Thursday , 27 April 2017
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Radar launches to show developers how mobile apps are used in specific locations – VentureBeat

Radar launches to show developers how mobile apps are used in specific locations – VentureBeat

Location has become an important and ever-present part of the mobile app experience, but for developers and marketers, understanding the information gleaned from it and how to take action can be confusing. Radar offers a tool to take all the guesswork out of using location — it’ll take the data you want to collect, analyze it, and provide you with actionable results. The company is launching today with $500,000 in backing from startup studio Expa.

Radar was founded last year by Nick Patrick and Coby Berman, both former employees at Foursquare. The company seeks to be what Mixpanel is to analytics, Stripe is to payments, or Twilio to communications. Developers can add an SDK to their app, establish a geofence around the area they want to target, and receive event data.

“The problem we’re solving is that it’s still too hard to build products and services with location,” said Patrick in an email interview with VentureBeat. He explained how difficult it was when he helped build the on-demand professional cleaning service Handy, explaning that the team needed to:

  • build background location-tracking that was accurate, battery efficient, and consistent across iOS and Android, through lots of trial and error
  • geocode and set up geofences for bookings and service zones
  • build dashboards with Google Maps integration
  • listen for location updates and determine when to update booking status and send push notifications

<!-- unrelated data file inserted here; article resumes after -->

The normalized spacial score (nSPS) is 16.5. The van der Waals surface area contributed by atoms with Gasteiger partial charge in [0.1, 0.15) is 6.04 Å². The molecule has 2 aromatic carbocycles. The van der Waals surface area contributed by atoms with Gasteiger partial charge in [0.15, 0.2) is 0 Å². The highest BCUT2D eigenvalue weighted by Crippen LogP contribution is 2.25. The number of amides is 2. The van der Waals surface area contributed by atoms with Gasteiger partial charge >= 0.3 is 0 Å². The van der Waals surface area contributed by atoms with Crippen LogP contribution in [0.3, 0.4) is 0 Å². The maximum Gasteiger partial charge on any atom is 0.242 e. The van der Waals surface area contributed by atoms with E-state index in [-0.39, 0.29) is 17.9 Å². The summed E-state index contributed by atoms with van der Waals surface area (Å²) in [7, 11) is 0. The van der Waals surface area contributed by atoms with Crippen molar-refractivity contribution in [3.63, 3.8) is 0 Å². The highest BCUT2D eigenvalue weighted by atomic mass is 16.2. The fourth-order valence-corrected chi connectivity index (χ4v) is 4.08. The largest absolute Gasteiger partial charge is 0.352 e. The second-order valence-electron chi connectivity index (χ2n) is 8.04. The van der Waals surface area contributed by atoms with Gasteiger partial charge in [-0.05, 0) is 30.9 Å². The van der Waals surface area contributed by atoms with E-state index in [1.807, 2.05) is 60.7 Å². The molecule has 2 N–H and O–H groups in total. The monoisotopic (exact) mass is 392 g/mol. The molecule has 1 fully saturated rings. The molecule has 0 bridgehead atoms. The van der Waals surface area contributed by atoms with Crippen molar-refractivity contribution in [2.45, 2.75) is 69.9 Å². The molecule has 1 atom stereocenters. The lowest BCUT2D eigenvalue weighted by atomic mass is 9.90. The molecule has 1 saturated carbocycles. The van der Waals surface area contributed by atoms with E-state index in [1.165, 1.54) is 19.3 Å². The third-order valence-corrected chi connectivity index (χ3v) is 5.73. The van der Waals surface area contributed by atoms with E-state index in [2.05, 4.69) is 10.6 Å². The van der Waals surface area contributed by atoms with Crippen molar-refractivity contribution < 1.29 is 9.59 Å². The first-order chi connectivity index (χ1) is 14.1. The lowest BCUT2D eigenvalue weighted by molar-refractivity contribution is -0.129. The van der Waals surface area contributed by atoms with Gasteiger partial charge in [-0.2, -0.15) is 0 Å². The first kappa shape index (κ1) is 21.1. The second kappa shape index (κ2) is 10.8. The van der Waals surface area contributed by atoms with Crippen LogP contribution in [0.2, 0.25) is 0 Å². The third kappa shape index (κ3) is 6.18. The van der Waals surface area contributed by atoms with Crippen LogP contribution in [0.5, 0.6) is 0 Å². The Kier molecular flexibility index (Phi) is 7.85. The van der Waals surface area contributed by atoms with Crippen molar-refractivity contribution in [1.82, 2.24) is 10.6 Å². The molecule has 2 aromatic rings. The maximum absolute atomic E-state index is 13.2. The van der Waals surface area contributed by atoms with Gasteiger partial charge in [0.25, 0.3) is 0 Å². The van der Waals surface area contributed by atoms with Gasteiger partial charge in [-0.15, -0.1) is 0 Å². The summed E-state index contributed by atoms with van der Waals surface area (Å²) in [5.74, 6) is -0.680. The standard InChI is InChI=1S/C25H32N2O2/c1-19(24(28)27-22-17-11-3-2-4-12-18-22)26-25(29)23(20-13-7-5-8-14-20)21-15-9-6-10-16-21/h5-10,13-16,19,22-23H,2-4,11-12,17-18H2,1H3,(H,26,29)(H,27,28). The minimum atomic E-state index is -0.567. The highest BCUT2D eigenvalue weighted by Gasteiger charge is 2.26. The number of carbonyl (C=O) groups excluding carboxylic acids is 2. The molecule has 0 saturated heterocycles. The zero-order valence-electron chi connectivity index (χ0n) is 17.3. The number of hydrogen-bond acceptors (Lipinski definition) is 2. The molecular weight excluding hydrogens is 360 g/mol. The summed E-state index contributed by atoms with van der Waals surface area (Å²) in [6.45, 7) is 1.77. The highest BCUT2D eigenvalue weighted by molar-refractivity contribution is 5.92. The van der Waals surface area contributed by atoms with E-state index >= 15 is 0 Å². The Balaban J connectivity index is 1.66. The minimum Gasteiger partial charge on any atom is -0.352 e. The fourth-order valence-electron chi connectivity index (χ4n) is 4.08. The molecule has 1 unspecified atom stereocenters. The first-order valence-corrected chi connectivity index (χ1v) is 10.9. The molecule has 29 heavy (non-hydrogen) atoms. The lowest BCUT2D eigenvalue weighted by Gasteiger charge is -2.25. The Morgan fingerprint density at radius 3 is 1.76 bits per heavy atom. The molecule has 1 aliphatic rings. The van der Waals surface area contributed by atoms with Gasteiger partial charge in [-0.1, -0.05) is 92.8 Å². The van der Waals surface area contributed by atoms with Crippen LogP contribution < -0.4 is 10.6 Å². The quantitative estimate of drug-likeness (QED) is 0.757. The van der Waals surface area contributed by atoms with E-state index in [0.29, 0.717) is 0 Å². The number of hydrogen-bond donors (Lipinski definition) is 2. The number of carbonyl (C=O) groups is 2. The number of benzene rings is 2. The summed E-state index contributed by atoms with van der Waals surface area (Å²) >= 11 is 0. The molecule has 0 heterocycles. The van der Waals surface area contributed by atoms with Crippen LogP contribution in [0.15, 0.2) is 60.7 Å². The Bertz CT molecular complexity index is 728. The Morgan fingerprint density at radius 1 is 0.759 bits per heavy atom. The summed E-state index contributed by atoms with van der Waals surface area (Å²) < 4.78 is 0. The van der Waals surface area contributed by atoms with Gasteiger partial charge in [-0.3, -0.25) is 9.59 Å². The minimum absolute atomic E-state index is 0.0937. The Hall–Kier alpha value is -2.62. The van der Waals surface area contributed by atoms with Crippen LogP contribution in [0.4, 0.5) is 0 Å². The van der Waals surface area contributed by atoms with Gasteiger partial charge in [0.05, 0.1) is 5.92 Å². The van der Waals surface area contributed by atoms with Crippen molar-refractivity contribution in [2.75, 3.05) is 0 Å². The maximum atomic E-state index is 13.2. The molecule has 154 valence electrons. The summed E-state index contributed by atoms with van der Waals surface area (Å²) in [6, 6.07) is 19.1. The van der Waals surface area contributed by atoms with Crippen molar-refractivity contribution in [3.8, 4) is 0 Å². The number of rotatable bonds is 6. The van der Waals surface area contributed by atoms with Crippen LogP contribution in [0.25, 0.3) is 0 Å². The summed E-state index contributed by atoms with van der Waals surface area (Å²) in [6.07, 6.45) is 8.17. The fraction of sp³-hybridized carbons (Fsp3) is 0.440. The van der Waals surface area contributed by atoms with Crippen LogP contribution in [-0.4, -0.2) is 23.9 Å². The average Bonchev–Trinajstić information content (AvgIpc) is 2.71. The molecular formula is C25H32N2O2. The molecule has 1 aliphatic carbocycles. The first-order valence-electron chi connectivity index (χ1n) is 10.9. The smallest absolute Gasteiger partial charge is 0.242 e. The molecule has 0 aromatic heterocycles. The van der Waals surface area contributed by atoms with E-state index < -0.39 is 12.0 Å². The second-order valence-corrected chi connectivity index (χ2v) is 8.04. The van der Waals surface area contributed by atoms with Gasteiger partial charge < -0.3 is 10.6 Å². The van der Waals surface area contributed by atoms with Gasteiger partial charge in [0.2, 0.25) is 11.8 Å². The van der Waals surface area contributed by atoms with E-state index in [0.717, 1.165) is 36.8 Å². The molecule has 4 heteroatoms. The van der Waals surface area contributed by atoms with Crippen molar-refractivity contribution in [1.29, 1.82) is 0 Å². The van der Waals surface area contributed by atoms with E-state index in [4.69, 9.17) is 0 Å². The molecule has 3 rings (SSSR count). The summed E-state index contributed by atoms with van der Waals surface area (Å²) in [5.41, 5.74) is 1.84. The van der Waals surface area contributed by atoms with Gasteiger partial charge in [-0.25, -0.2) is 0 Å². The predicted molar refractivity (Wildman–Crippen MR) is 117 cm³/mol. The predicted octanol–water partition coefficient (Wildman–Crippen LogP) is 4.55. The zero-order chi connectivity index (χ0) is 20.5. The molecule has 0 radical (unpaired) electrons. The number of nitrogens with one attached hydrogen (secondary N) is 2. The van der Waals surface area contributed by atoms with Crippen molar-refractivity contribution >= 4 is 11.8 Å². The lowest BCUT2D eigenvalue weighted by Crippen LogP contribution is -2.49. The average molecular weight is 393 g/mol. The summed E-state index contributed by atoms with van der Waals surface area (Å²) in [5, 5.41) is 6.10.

• store location and event data for analysis

And that’s just one app. What happens when you have multiple apps with different needs and use cases? Radar said it offers an open and well-rounded solution that includes an SDK, API, dashboard, and webhooks and can support any location data set to accomplish what would otherwise take weeks. You just set up the structure and Radar will curate the data from different sources. The company suggested that if you’re building a travel app, for example, data might come from either existing place databases or your own points of interest data set — it’s flexible in how it consumes information.

“Why doesn’t every ticketing app know when I’ve arrived at an event? Why doesn’t every shopping app know when I’m at a retail store? Why doesn’t every dating app know when I’m out and recommend matches nearby?” Patrick questioned. “The opportunity here is massive, and we think that Radar can be the platform that finally unlocks it.”

Using Radar is free, but you’re limited to 1,000 monthly tracked users and active geofences. If you have additional needs, the company provides customized plans.

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